The Hydrating Benefit Of Your Lunchtime Salad

It is essential to frequently replenish your water intake to avoid dehydration. Common wisdom tells us that eight cups of water a day is sufficient, but the actual amount you need is probably higher and varies according to body weight, physical activity, weather, and other factors. According to the Mayo Clinic, daily water needs are closer to 11.5 cups for women and 15.5 cups for men. That's a lot to drink in a day, but thankfully, water from food can supply up to 20% of your hydration needs. Surprisingly, your lunchtime salad is loaded with hydrating ingredients. Lettuce is one of the best foods to boost hydration due to its high water content — especially romaine and iceberg.

While iceberg does not supply as many nutrients as other lettuces, it does vie for top of the list of most hydrating foods. It ranks number two with a whopping makeup of 96% water content. On the other hand, romaine lettuce is packed with vitamins and minerals, and it too is impressively hydrating, ranking number five with 95% water content. Including either of these in your salad is an effortless way to get hydrated while on your lunch break.

Even mild dehydration can have serious consequences, including cramping and heart irregularities. Severe dehydration is a dangerous condition that can result in heat stroke, seizures, kidney damage, and may lead to brain damage or death (via Cedars Sinai). You can avoid dehydration by drinking water and other fluids, but you can also try eating hydrating foods.

Have your water and eat it too

Iceberg lettuce usually gets the short shrift. Take, for example, this quote by chef Marcus Samuelsson: "Salad can get a bad rap. People think of bland and watery iceberg lettuce, but in fact, salads are an art form," per Huffington Post. Of the different types of lettuce, iceberg may not be the most exciting, but its hydrating quality is why we shouldn't dismiss it outright. Mix it with more nutritious kinds of lettuce to take advantage of its juicy goodness. Iceberg's slightly sweet flavor is a nice balance to the earthiness of other greens, and its crunchy texture is lovely in even the fanciest of salads, or by the wedge, drizzled in blue cheese.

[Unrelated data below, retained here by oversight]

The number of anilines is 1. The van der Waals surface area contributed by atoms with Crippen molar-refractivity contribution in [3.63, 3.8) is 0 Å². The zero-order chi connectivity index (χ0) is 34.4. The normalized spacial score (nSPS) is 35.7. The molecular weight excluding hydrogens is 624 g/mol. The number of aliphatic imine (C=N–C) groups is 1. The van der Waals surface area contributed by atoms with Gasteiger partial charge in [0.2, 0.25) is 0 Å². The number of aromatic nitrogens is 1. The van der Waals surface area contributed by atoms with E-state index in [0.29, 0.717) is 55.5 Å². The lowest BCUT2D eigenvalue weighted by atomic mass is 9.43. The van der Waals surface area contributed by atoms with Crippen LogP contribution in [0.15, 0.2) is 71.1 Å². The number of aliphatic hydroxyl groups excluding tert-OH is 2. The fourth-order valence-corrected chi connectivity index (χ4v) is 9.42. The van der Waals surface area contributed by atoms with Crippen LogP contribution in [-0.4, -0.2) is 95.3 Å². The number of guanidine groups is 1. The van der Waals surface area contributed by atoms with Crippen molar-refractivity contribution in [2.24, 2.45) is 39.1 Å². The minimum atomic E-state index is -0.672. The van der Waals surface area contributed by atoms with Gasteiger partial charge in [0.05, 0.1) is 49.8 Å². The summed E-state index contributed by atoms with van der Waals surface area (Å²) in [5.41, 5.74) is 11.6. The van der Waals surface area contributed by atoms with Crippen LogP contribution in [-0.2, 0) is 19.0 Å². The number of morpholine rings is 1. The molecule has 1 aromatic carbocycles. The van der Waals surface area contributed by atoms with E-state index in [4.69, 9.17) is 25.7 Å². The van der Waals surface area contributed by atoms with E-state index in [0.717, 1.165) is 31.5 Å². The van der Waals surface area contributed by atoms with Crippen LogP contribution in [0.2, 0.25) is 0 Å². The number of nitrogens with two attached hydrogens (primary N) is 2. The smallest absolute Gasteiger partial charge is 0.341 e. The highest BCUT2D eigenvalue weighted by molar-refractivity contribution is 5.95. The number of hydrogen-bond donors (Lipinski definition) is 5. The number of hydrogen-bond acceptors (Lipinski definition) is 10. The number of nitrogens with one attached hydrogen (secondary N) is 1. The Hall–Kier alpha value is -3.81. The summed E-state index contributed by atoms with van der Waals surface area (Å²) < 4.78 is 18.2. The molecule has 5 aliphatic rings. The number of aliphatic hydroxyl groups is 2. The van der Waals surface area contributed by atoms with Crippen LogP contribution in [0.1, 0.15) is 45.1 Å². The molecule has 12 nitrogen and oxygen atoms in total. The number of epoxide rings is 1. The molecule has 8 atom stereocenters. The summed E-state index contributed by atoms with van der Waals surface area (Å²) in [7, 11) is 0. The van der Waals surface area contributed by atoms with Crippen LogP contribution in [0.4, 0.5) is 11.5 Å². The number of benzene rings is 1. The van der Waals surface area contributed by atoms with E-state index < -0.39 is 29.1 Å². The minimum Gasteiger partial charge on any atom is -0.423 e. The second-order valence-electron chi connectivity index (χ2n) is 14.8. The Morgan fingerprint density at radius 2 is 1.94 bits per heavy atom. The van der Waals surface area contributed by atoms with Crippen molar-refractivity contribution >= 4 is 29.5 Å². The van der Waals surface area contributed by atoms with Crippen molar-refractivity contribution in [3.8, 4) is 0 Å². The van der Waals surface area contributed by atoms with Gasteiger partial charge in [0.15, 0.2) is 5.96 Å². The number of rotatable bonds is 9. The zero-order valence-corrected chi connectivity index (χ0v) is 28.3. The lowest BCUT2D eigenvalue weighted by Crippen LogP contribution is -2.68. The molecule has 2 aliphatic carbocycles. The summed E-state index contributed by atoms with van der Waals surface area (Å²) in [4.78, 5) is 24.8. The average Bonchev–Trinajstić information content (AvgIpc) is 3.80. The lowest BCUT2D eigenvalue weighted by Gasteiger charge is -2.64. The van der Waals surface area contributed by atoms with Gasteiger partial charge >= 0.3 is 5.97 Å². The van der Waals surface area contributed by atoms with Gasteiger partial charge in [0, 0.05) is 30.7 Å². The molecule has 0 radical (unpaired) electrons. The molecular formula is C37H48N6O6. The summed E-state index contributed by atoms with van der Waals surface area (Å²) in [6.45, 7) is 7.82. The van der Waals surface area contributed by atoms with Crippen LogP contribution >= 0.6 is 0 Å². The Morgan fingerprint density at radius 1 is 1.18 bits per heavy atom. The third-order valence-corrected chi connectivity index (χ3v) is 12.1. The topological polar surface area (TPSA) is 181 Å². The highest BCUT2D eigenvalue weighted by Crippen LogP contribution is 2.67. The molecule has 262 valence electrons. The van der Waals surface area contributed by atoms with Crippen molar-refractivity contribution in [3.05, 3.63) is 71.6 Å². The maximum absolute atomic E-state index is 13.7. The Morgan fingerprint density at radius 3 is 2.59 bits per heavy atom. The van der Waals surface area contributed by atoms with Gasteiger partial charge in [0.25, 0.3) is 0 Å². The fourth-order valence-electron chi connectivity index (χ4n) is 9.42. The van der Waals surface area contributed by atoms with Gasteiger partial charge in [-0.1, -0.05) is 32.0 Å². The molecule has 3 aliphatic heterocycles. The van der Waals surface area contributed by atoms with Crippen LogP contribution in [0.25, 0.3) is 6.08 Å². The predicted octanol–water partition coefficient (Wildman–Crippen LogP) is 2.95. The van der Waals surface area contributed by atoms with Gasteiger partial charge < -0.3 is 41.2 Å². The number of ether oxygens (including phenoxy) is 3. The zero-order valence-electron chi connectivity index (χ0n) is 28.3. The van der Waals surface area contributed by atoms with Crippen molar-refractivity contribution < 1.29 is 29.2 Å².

Despite its bland reputation, iceberg isn't entirely devoid of nutrients. It has beneficial levels of vitamins A, B9 (folate), and K, and minerals calcium, potassium, phosphorus, and sodium – all electrolytes that regulate body fluids. Put simply, iceberg lettuce has water your body needs, and the components to help you utilize it.

Unlike iceberg, romaine lettuce has a robust nutritional profile to go with its abundant water. This dark, leafy green is high in vitamins A, B9, C, and K, and is a good source of calcium, fiber, iron, and potassium. Best known as the main ingredient in Caesar salad, romaine is sturdy enough to stand up to heat; you can use just the hearts or the whole head in a grilled romaine salad. Make it beforehand for a delicious, hydrating next-day lunch.

Water, water, everywhere

A great thing about salads is that you can build a healthy meal from the ground up, full of all the most hydrating ingredients. The crunch of iceberg lettuce and mild bitterness of romaine go perfectly with other water-heavy vegetables. Cucumber tops the list at number one by having more water content than any other food, coming in at nearly 96% – it's practically all water. Celery comes in just below with a hefty 95%. Zucchini squash ranks right up there too, with more than 92% water. Slice it thin with a mandolin or use a spiralizer to make hydrating zoodles, aka, raw zucchini pasta.

Like tasty, tangy water bombs, tomatoes contain almost 95% water – that's actually more hydrating than watermelon! Along with all that water, tomatoes are also a nutritional powerhouse chock full of vitamins and minerals, including vitamins A (beta carotene), B9, C, K, and potassium. Tomatoes are also a primary food source of the powerful antioxidant lycopene. A 2014 report published in the journal Nutrients concludes that lycopene may significantly reduce the risk of some chronic diseases.

For an incredibly healthy lunchtime salad that brings together the topmost hydrating foods, put together a blend of romaine leaves and iceberg lettuce, zucchini spirals, chopped cucumber, celery, tomatoes, plus any of your favorite salad toppings. Optionally, you can add some protein, like beans, eggs, or grilled chicken, then combine everything with an herb-infused homemade salad dressing. Fresh and filling, fluid-forward salads will leave you feeling satisfied and replenished.